Americans can’t agree on anything—but can they agree on more of themselves?
Matt Yglesias, a policy journalist and co-founder of Vox, argues that they can in a new book, One Billion Americans: The case for Thinking Bigger. His big idea is to grow the US population to that eye-popping number, a 200% increase, by encouraging massive new waves of immigration and child-bearing.
Can this be done? Yglesias argues that the US has plenty of room for new people to live without compromising living standards or threatening wild spaces: even a billion-person population will leave the lower 48 states less densely populated than Germany, Italy, or the UK are today. The US has the resources, physical and financial, to accomplish this transformation.
Should it be done? That rests on two arguments: The first is that America’s global preeminence is due to its economic power, a result of being bigger than richer countries and richer than bigger countries throughout the 20th century.
Now, growth in emerging markets is driven by huge populations adopting modern technologies and business models. Yglesias argues that American policymakers who expect to vie with China and India for global leadership must understand that future economic power will come from integrating new people into an already-leading economy.
But the bigger driver of this agenda is to package disparate policy solutions to a bunch of basic American problems in a veneer of national greatness. A population growth agenda is one of cheaper housing, more children, and more immigrants. And what bedevils Americans right now? High housing costs limit the prosperity-producing power of metropolitan areas, often due to arbitrary restrictions on building. American families complain that they can’t afford to have as many children as they want, particularly with both parents working and the US well behind other wealthy countries in supporting families.
Those problems are often seen as particular to urban professionals, but Yglesias emphasizes that they hurt the entire country, including more conservative rural areas. The large size of the American market is what allows for trade agreements that prioritize US agricultural exports, beyond providing a domestic market for the same. The closing of rural hospitals is a healthcare policy failure, but it’s ultimately rooted in the vicious cycle of depopulation in smaller cities and rural towns that shrink as young people seeking economic opportunity leave. It’s one that population growth could reverse.
“Getting Americans to see ourselves as a single national community rather than warring tribes divided by the critical issue of who drives a Prius and who drives an F-150 can feel impossible at times,” Yglesias writes. “But the fact is our fates are distinctly linked, both on the level of international competition and economic growth.”
What makes the billion person agenda appealing, Yglesias notes, is that on one level it’s all very easy. It’s not hard to let immigrants come to the US—indeed, it’s much harder to keep them out. Lifting the often arbitrary rules that prevent people from building environmentally-friendly housing isn’t technically difficult. It would be comparatively simple to harvest the low-hanging fruit from global transit best practices to make more efficient and affordable metro areas.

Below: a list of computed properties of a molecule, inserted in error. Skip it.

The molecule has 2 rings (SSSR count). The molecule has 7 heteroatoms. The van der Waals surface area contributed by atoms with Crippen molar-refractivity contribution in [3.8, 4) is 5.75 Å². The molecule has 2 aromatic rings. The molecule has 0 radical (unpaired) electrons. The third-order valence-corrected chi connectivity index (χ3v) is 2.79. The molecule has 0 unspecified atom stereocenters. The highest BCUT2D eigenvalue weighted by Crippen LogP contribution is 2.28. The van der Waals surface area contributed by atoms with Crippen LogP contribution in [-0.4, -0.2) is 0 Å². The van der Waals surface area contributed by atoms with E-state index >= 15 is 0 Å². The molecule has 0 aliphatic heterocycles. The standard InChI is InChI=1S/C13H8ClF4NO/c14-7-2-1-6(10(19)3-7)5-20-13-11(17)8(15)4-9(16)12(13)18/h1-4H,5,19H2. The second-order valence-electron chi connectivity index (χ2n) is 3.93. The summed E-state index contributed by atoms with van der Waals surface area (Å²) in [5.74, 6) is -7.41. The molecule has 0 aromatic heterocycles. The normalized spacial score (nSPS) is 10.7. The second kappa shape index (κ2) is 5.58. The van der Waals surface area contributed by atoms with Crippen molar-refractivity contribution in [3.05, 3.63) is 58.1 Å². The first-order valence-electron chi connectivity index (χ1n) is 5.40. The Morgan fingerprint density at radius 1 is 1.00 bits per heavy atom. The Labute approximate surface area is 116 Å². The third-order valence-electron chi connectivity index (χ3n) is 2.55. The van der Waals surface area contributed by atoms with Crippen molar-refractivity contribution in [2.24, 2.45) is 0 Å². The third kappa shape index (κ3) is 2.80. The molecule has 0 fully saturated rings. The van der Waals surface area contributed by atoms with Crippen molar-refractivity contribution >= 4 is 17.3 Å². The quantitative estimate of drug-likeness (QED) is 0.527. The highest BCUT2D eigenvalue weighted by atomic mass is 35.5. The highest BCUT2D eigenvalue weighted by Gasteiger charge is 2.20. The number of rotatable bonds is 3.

Critics cite climate change as the undoing of this plan, but fears of a billion high-emitting Americans are misplaced. Many needed adaptions for climate change are part of this agenda—more efficient homes and transportation among them. Welcoming climate refugees can reduce the human toll of global warming. Ultimately, the US will more likely contribute solutions to global problems like climate change if it is not a declining power convinced geopolitics is a zero-sum game.
Indeed, the challenge is not so much the “one billion” as it is the “Americans.” Progressives may be willing to welcome new immigrants as compatriots, but conservatives in the White House are intent on a white nationalist rump state. Liberal pro-family policy may start with benefits for working parents, but conservatives remain skeptical about supporting anything that’s not a traditional family.
A telling example from the book is the discussion of “universal” aid programs, which like Social Security provide guaranteed benefits to everyone. Yglesias argues that designing programs in this fashion ensures that middle and upper class recipients provide political protection to initiatives that disproportionately benefit the poor. He sees universality as key to his pro-family agenda.
But this method is out of vogue: Republicans like to exclude anyone underserving by dint of national origin or lack of employment from social services, and leading Democrats seek to exclude higher earners from benefits, using “means-testing” as a way to limit the up-front cost of services. Both betray an impoverished view of American interest.
Yet the wide range of contributors of Yglesias’s plans—market economists, social democrats, socialists, even communitarian conservatives—suggest that there may be a wider audience for these ideas than at first appears. Maybe pandemic nihilism and the crumbling of American institutions have gotten to me, but this little book is at once hopeful and utterly depressing: A reminder that if there was consensus that the US possessed a common wealth, it could be grown beyond measure.